decided: April 3, 1974.
Appeal from judgment of Court of Common Pleas, Trial Division, of Philadelphia, June T., 1969, No. 4883, in case of William Cannon v. Avco Corporation.
Keith S. Erbstein, with him Beasley, Hewson, Casey, Kraft & Colleran, for appellant.
G. Wayne Renneisen, with him Harvey, Pennington, Herting & Renneisen, for appellee.
Wright, P. J., Watkins, Jacobs, Hoffman, Cercone, and Spaeth, JJ. (Spaulding, J., absent.) Opinion by Watkins, P. J.
[ 227 Pa. Super. Page 420]
This is an appeal from a judgment of non pros. entered by the Court of Common Pleas of Philadelphia in a trespass action against the appellant-plaintiff, William Cannon and in favor of the appellee-defendant, Avco Corporation.
The plaintiff claims to have suffered personal injuries as the result of an industrial accident on June 18, 1968. On June 19, 1969, plaintiff filed his complaint in trespass. The Sheriff's return indicated that the defendant could not be found. The complaint was reinstated on January 8, 1970, and on November 4, 1971. On November 9, 1971, a petition to allow service on the Secretary of the Commonwealth was filed. Again, service was not made. On April 26, 1972, and on June 6, 1972, the complaint was reinstated. Service was finally made on a representative of the defendant-corporation on June 19, 1972. Running through this record is an indication that an inference might be drawn that defendant-corporation was evading service of process.
The defendant then filed preliminary objections to plaintiff's complaint contending that the service of the complaint had been untimely and that the corporation
[ 227 Pa. Super. Page 421]
had been materially prejudiced by the delay. The plaintiff filed an answer and supporting memorandum. The defendant also filed a supporting memorandum. The defendant requested oral argument, but the court below granted a judgment of non pros. without permitting oral argument on the ground of unreasonable delay.
The question as to whether a non pros. should have been granted because of plaintiff's failure to prosecute his action within a reasonable period of time is discretionary with the trial court and the exercise of such discretion can be disturbed on appeal only if an abuse thereof exists. Gallagher v. Jewish Hospital Association, 425 Pa. 112, 228 A.2d 732 (1967). Thus, the issue in this appeal is whether the court abused its discretion.
A review of the record indicates that the plaintiff has complied in all respects with Rule 1007 and Rule 1010 of the Pennsylvania Rules of Civil Procedure in instituting the action by way of a complaint and in keeping the action alive by reinstating the complaint within the proper time periods. The court below properly disregarded the defendant's contention that plaintiff's complaint expired because the Sheriff could not effectuate service within thirty days after the original issuance of the complaint since the failure to secure service does not affect the plaintiff's right to reinstate the complaint within the statutory period and the record clearly shows that this was done.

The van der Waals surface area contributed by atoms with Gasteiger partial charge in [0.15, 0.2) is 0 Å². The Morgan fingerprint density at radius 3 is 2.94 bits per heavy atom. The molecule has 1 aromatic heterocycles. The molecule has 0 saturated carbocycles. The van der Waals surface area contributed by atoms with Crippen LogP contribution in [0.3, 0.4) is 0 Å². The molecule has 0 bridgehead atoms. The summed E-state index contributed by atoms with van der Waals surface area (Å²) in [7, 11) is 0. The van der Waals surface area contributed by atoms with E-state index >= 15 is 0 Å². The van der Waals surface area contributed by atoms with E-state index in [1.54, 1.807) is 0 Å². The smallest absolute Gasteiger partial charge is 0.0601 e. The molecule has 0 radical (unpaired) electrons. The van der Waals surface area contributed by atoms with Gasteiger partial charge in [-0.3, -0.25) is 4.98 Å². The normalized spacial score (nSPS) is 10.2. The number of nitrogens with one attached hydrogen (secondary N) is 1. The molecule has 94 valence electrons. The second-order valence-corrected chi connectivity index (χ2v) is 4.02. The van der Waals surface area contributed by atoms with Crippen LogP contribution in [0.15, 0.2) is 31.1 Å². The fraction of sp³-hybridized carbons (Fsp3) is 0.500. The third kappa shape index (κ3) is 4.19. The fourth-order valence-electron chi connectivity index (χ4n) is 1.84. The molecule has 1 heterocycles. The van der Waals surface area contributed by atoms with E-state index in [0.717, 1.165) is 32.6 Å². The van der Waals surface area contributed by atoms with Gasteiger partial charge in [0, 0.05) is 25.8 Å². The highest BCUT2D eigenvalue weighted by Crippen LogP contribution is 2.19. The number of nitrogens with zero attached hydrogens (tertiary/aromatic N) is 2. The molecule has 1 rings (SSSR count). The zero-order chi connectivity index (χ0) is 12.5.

However, the court below granted the non pros. on the ground of the delay of three years in effectuating service was so unreasonable and prejudicial to the defendant that a non pros. was properly invoked.
A court may properly exercise its discretion and enter a judgment of non pros. only when: (1) a party to the proceeding has shown a want of due diligence in failing to proceed with reasonable promptness; (2) there has been no compelling reason for the delay; and,
[ 227 Pa. Super. Page 422]
(3) the delay has caused some prejudice to the adverse party. James Brothers Lumber Co. v. Union Banking and Trust Company of DuBois, 432 Pa. 129, 247 A.2d 587 (1968). Unlike the situation in James Brothers, supra, where the court affirmed the decision of the lower court in granting a non pros. because the docket showed no progress on the action for more than 10 years, the record in the instant case reveals that only three years had passed from the filing of the complaint until service was accomplished and that during that period plaintiff made several attempts to serve the defendant with process but was unsuccessful due to problems encountered by the Sheriff in finding an authorized representative of the defendant-corporation upon which service could properly be made. Thus, we cannot say that plaintiff failed to proceed with due diligence and that there was no compelling reason for the delay.
It is also clear that the defendant failed to establish any material prejudice which occurred to it by virtue of plaintiff's delay in effectuating service. Defendant's broad allegations, in the absence of any supporting material, that it has been prejudiced because it can no longer inspect the machine mentioned in the complaint as causing the injury for a malfunction and because it can no longer question witnesses in whose minds the event is fresh are not sufficient in themselves to show prejudice where the complaint alleged that improper design of the machine caused the accident and where no specific witnesses, whose minds have been so clouded by time, were mentioned.
Considering the fact that the plaintiff complied with all procedural requirements in keeping the action alive; that the time period that passed between the original filing of the complaint and the eventual serving of process was only three years; that plaintiff had made several attempts during that period at serving process at
[ 227 Pa. Super. Page 423]
various business addresses of the defendant-corporation; and that the defendant has failed to sustain its burden in demonstrating material prejudice caused by the delay; we feel that a non pros. should not have been granted and that the entry of judgment non pros. was an abuse of discretion.
Judgment reversed with a procedendo.
Judgment reversed with a procedendo.
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